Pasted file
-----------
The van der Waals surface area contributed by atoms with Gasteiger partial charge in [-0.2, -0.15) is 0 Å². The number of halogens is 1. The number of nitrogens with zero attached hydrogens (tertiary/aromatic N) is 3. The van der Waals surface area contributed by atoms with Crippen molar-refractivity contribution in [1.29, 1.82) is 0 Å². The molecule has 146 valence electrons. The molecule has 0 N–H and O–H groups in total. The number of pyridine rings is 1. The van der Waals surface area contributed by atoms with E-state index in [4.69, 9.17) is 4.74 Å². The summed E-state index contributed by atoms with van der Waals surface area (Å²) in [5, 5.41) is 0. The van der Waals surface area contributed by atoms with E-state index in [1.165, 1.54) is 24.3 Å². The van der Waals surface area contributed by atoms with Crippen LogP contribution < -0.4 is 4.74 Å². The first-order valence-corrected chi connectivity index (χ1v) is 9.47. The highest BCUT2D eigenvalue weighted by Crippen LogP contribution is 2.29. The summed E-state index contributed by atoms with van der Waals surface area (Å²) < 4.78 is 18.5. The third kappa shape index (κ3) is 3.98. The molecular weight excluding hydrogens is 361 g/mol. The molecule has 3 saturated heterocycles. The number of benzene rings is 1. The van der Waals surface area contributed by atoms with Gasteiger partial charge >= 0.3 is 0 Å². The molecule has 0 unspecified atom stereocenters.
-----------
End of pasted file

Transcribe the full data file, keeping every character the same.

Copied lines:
The van der Waals surface area contributed by atoms with Gasteiger partial charge in [-0.2, -0.15) is 0 Å². The number of halogens is 1. The number of nitrogens with zero attached hydrogens (tertiary/aromatic N) is 3. The van der Waals surface area contributed by atoms with Crippen molar-refractivity contribution in [1.29, 1.82) is 0 Å². The molecule has 146 valence electrons. The molecule has 0 N–H and O–H groups in total. The number of pyridine rings is 1. The van der Waals surface area contributed by atoms with E-state index in [4.69, 9.17) is 4.74 Å². The summed E-state index contributed by atoms with van der Waals surface area (Å²) in [5, 5.41) is 0. The van der Waals surface area contributed by atoms with E-state index in [1.165, 1.54) is 24.3 Å². The van der Waals surface area contributed by atoms with Crippen LogP contribution < -0.4 is 4.74 Å². The first-order valence-corrected chi connectivity index (χ1v) is 9.47. The highest BCUT2D eigenvalue weighted by Crippen LogP contribution is 2.29. The summed E-state index contributed by atoms with van der Waals surface area (Å²) < 4.78 is 18.5. The third kappa shape index (κ3) is 3.98. The molecular weight excluding hydrogens is 361 g/mol. The molecule has 3 saturated heterocycles. The number of benzene rings is 1. The van der Waals surface area contributed by atoms with Gasteiger partial charge >= 0.3 is 0 Å². The molecule has 0 unspecified atom stereocenters.